In 1952 Harry Markowitz published a paper in the Journal of Finance that changed the world. He showed that by combining different assets the variance of the combined portfolio would be lower. His mathematical formula used the variance of asset prices around an average as a proxy for risk. It made sense at the time: the more asset prices jump around, the more nervous people get.
Markowitz’s work was ground-breaking. Never before had risk been so clearly linked to return, nor had its reduction via diversification been so elegantly quantified. Modern Portfolio Theory was born. The biggest problem Markowitz faced with his idea was classifying it: it wasn’t math; it wasn’t corporate finance; it wasn’t classical economics. Of course he got a Ph.D. in economics, and later won the Nobel Prize for his work.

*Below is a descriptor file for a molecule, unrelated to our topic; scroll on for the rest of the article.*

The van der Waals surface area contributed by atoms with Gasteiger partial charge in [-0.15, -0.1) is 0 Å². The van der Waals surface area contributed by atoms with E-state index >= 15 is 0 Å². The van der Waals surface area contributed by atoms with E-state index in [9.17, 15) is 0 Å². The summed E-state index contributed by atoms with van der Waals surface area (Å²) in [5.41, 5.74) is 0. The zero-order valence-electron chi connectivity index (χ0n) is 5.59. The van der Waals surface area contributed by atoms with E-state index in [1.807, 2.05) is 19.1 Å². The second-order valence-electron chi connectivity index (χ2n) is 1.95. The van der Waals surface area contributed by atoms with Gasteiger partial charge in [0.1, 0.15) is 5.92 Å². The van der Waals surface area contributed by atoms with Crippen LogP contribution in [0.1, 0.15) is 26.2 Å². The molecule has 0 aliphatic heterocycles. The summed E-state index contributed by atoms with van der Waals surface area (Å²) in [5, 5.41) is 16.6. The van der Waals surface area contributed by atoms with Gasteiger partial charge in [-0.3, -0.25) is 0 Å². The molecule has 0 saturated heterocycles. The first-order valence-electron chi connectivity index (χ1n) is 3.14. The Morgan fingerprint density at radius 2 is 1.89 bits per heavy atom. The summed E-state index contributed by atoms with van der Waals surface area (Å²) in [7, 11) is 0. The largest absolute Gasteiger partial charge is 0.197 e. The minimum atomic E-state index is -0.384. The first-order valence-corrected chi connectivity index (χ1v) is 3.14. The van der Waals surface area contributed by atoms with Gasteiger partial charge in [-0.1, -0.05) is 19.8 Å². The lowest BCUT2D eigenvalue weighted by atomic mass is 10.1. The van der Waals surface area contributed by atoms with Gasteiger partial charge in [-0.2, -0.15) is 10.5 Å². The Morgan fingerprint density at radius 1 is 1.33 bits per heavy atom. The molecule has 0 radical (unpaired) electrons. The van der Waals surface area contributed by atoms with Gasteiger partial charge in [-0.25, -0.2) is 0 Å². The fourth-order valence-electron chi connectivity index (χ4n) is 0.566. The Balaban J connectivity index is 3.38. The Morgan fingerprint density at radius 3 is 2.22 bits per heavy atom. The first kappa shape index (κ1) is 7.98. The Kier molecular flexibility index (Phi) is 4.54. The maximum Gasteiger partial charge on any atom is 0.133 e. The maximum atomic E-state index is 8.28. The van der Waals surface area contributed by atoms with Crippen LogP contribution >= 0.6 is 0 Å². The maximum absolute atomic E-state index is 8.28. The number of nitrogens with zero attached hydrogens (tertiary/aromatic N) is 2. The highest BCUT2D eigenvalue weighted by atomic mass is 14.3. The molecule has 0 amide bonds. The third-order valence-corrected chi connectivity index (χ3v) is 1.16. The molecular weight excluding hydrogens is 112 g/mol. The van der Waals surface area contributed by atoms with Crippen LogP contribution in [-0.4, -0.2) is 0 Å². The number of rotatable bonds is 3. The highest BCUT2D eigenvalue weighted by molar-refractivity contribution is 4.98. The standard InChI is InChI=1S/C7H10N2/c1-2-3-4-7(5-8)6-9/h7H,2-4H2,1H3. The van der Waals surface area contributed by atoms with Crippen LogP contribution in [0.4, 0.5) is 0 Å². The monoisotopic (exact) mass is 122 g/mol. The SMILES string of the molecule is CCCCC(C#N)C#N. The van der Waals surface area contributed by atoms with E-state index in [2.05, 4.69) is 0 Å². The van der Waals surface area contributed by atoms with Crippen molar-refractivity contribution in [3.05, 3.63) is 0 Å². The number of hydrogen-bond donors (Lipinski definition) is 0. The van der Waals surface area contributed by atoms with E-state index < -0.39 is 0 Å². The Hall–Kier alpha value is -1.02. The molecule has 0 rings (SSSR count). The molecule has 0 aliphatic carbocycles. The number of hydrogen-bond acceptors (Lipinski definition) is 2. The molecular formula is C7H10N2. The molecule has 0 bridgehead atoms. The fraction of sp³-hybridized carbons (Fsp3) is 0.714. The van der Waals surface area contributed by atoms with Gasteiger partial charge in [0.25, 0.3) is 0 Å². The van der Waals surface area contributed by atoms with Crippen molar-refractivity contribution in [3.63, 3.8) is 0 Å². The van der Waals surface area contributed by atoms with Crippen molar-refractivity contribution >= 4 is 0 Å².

But Markowitz had another problem. He didn’t have anything to help him calculate his numbers. He had to do all his math by hand. And most investors don’t think of risk as variance. To them, risk is the chance of losing money. And risk comes in two main flavors: short-term and long-term.
Short-term risk is the risk of 9/11 or the Financial Crisis or the Asian Contagion: major events that impact the market but that we also get over and move on from in a few years. Unless you have to sell at the bottom because you don’t have enough to live on, your assets will recover. Diversification reduces short-term risk, precisely because that’s the kind of risk Markowitz was calculating with his slide-rule.
But long-term risk is the risk of hyperinflation or asset seizure or devastation (by war or natural disaster). It’s the kind of loss that Shakespeare or the author of Ecclesiastes was aware of. And the solution is similar: spread your assets out, because you don’t know what disaster is waiting around the corner.
It’s a mistake just to consider short-term fluctuations. Long-term issues are real. Investors need to be ready, just in case.
Douglas R. Tengdin, CFA
Chief Investment Officer